Mason Funk: [01:51:00] Lastly, and you've already touched on this, this project is called OUTWORDS. It really is a project to capture stories like yours from all across the country. People who are in their 70s and 80s and even 90s. What do you think is the importance of doing this? What is the importance of a project called OUTWORDS? If you could say the word, "OUTWORDS" in your answer, that would be helpful.
Alexei Romanoff: [01:51:30] I think the important part of people knowing my story and other stories in OUTWORDS is the fact that you don't have to discover everything all over again. Somewhere in there, you'll have Mother Bryant talking to you of what's important and what's appropriate at your time.
Alexei Romanoff: [01:52:00] Everybody shouldn't live a life like I do or have. Everybody should live a life that's right for them, but never fear truth, because truth in the end will help you and everybody else. I see a bright future for us. I'm not hesitant even though what's happening in our government and everything can be horrible, but I see a bright future for us.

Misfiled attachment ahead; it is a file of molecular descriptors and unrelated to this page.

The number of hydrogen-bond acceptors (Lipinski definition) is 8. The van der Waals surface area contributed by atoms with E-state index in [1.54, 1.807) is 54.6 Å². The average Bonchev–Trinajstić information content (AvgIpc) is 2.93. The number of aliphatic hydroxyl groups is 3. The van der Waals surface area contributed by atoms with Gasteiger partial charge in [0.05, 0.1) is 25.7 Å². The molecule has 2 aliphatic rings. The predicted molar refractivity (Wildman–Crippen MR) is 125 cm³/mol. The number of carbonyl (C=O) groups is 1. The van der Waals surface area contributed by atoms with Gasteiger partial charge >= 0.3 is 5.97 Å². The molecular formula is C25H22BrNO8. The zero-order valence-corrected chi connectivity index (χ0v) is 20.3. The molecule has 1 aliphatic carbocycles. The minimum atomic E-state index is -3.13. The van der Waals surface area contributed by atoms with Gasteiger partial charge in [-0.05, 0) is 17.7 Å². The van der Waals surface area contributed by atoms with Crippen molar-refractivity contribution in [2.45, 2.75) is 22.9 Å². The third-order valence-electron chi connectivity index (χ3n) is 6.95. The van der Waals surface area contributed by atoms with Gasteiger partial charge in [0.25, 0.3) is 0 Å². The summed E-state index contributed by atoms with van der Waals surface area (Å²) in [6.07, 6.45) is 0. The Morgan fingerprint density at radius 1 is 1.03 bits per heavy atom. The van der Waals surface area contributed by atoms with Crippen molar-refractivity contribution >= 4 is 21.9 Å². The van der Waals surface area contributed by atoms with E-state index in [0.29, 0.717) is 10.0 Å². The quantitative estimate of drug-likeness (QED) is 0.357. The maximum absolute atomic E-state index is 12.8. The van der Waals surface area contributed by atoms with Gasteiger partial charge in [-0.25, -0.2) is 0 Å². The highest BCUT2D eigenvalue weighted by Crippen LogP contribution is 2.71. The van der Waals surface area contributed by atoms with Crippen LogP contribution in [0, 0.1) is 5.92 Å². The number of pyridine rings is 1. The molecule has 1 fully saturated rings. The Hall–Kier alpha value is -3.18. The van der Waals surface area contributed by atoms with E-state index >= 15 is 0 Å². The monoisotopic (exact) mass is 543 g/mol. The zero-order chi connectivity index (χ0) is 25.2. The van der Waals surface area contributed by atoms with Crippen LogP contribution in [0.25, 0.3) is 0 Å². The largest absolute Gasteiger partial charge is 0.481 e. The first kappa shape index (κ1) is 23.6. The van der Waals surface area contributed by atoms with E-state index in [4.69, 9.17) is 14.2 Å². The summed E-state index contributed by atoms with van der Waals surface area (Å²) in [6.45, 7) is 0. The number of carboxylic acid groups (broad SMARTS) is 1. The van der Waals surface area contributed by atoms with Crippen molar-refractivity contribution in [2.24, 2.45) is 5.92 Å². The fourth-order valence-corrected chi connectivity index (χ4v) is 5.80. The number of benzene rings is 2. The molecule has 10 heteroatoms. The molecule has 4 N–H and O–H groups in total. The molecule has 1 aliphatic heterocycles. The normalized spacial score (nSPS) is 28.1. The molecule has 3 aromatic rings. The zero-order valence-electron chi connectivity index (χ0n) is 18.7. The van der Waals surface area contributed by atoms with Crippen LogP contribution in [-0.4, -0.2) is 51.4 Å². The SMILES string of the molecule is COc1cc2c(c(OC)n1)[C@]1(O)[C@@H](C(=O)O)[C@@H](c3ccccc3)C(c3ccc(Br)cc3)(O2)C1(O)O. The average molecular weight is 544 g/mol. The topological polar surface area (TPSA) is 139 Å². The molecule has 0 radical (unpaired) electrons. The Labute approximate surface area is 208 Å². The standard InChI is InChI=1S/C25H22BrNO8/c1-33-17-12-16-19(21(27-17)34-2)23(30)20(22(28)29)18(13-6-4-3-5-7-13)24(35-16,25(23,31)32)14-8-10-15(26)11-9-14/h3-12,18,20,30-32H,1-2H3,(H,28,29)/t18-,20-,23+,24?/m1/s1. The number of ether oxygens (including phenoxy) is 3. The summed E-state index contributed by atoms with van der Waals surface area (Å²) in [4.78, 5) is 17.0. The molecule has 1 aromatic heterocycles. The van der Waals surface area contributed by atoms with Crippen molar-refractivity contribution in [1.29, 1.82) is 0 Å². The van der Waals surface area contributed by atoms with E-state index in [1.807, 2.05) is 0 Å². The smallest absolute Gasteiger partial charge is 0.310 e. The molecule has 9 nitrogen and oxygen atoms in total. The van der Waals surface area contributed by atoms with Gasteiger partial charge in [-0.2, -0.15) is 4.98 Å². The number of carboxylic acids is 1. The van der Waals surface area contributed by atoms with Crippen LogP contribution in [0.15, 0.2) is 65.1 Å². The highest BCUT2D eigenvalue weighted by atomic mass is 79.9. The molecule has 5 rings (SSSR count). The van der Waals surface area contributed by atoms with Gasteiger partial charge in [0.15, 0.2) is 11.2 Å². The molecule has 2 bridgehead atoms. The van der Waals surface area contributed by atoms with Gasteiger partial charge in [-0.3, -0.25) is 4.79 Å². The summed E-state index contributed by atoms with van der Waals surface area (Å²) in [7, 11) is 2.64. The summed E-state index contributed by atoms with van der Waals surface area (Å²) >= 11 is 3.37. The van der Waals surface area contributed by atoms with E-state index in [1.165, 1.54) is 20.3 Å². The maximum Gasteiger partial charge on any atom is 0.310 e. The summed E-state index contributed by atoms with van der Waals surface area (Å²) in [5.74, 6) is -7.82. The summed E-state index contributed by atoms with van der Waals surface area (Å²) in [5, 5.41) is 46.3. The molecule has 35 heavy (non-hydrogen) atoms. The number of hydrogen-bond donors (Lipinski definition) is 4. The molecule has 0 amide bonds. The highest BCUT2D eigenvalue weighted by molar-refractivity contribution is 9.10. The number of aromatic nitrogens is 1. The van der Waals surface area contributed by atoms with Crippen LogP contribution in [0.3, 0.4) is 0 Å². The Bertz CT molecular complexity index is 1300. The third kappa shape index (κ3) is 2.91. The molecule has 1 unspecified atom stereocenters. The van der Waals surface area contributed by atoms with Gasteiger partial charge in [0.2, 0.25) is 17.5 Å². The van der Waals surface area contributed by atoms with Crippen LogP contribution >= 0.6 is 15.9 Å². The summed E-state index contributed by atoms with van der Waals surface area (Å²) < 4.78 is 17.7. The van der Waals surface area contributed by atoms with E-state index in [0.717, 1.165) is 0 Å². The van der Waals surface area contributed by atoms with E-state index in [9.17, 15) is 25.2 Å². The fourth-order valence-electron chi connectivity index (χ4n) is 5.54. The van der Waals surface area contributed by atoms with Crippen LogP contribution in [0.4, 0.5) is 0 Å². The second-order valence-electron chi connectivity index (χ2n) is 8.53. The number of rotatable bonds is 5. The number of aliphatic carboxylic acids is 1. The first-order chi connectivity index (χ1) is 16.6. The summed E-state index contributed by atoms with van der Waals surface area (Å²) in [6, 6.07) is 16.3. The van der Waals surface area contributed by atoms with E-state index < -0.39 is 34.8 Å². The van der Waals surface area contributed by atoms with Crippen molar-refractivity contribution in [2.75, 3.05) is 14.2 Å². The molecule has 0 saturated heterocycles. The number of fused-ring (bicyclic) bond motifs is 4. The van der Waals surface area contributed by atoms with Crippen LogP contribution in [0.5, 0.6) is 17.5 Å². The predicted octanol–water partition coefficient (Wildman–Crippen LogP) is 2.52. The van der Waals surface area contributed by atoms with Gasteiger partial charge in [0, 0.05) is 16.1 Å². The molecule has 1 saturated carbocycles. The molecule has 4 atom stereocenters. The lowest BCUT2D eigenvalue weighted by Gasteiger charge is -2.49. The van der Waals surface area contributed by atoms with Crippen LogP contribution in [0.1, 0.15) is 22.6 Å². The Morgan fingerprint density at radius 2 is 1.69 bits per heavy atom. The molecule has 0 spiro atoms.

Alexei Romanoff: [01:52:30] When I did an interview for Voice of America to be slated to Eastern Europe, I said to them, "What is this neofascism that's coming rampant through?" I said, "Don't you realize that those are the people that killed your grandparents?" Chechnya and some of the other places
Alexei Romanoff: [01:53:00] where people are still disappearing for being gay and never seen again. Thank you.
Mason Funk: Fantastic. I think we covered a lot of territory. That was really great. We have to do something called, Room Tone, which is just recording this room with no one talking for 30 seconds, and then we'll be done. Room Tone (silence).
Kate Kunath: [01:54:00] Okay. Good.
Mason Funk: Okay. Fantastic.
Alexei Romanoff: Did you want to get a shot of David and I together?
Mason Funk: Sure. Absolutely.
Alexei Romanoff: You know.

Interviewed by: Mason Funk
Camera: Kate Kunath
Date: March 21, 2018
Location: Home of Alexei Romanoff, Pasadena, CA